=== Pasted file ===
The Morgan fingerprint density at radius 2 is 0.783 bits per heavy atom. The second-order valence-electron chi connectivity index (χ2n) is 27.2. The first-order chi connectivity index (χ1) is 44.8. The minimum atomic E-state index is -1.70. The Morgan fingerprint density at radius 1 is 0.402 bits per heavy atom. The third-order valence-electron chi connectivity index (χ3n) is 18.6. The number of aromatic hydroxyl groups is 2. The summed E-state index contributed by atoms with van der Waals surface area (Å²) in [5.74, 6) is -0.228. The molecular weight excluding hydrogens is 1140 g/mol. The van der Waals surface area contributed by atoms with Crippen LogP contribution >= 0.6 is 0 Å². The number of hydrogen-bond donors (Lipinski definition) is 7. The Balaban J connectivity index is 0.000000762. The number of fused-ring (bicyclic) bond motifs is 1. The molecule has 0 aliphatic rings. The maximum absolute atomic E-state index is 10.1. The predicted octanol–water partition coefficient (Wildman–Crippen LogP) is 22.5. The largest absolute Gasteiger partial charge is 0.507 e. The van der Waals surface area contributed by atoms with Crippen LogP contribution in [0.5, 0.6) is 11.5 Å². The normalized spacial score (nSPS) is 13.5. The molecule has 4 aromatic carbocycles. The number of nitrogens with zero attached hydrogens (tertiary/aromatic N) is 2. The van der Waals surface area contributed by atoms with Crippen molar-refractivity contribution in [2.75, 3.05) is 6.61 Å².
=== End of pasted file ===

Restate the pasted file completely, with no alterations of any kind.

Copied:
The Morgan fingerprint density at radius 2 is 0.783 bits per heavy atom. The second-order valence-electron chi connectivity index (χ2n) is 27.2. The first-order chi connectivity index (χ1) is 44.8. The minimum atomic E-state index is -1.70. The Morgan fingerprint density at radius 1 is 0.402 bits per heavy atom. The third-order valence-electron chi connectivity index (χ3n) is 18.6. The number of aromatic hydroxyl groups is 2. The summed E-state index contributed by atoms with van der Waals surface area (Å²) in [5.74, 6) is -0.228. The molecular weight excluding hydrogens is 1140 g/mol. The van der Waals surface area contributed by atoms with Crippen LogP contribution >= 0.6 is 0 Å². The number of hydrogen-bond donors (Lipinski definition) is 7. The Balaban J connectivity index is 0.000000762. The number of fused-ring (bicyclic) bond motifs is 1. The molecule has 0 aliphatic rings. The maximum absolute atomic E-state index is 10.1. The predicted octanol–water partition coefficient (Wildman–Crippen LogP) is 22.5. The largest absolute Gasteiger partial charge is 0.507 e. The van der Waals surface area contributed by atoms with Crippen LogP contribution in [0.5, 0.6) is 11.5 Å². The normalized spacial score (nSPS) is 13.5. The molecule has 4 aromatic carbocycles. The number of nitrogens with zero attached hydrogens (tertiary/aromatic N) is 2. The van der Waals surface area contributed by atoms with Crippen molar-refractivity contribution in [2.75, 3.05) is 6.61 Å².